La Femme Publique

Co-presented by the Polish Cultural Institute New York, BAMcinématek & Cinespia

A rare film about filmmaking that’s fleshy as it is brainy, La Femme Publique is an eloquently effed love letter to cinema that could have only been created by a director for whom romance is synonymous with delirium. A physically stunning Valérie Kaprisky stars as an aspiring actress whose efforts in a wild film adaptation of Dostoevsky keep her (barely) sane amongst the literal grind of nude photography dancing(!). Long drawn to the cinematic concept of doubles, Zulawski casts one for himself here, in the guise of the expat director (an intense Francis Huster) who shares Zulawski’s own obsession for extracting extreme, unorthodox performances from the cast. As Huster directs Kaprisky both on and off the set (and into his bedroom), his production remains one of cinema’s most self-reflexive and most aggressive films-within-a-film, viscerally exploding the boundaries between performance and life, and between director and directed. An essential companion piece to The Important Thing is to Love, this is required viewing for anyone looking for insight into the creative mind of one of the 20th century’s most inventive auteurs.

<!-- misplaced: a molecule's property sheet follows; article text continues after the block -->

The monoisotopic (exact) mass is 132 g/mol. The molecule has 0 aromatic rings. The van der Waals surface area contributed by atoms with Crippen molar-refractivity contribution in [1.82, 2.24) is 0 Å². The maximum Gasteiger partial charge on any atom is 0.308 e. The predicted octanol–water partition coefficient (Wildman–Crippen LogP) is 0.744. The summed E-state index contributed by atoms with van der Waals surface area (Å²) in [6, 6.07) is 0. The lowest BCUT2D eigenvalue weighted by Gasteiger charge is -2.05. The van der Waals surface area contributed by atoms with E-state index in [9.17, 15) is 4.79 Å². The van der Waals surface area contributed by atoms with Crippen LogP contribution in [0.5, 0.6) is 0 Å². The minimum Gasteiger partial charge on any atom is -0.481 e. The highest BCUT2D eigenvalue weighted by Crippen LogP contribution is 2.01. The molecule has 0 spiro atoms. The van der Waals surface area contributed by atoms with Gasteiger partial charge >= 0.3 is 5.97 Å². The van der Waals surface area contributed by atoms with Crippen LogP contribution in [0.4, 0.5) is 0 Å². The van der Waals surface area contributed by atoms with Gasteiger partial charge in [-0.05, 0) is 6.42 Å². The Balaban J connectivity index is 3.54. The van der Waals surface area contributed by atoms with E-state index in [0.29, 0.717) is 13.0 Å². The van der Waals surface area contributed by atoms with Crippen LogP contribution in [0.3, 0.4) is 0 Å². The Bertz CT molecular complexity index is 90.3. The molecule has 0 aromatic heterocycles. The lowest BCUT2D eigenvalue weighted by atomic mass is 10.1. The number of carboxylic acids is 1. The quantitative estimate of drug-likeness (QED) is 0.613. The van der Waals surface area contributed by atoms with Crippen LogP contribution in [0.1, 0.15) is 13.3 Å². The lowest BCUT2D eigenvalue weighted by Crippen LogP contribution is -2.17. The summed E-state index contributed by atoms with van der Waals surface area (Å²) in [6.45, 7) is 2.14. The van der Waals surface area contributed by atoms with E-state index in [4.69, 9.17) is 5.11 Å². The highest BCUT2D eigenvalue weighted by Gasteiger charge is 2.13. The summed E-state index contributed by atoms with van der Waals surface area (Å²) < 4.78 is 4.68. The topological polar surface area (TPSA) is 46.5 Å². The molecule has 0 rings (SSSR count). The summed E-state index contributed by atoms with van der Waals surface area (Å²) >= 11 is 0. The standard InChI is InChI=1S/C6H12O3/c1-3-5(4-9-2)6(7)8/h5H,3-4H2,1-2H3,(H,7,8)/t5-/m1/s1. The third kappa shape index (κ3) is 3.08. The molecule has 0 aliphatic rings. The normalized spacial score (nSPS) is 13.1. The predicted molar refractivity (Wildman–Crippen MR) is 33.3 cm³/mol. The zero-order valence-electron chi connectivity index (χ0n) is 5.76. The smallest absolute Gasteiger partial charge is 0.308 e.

Dir. Andrzej Zulawski, 1984, 35mm, 113 min.

Director-approved English subtitle translation provided courtesy of Mondo Vision.

Watch Cinefamily’s original trailer for “La Femme Publique” (WARNING: this trailer is NSFW!)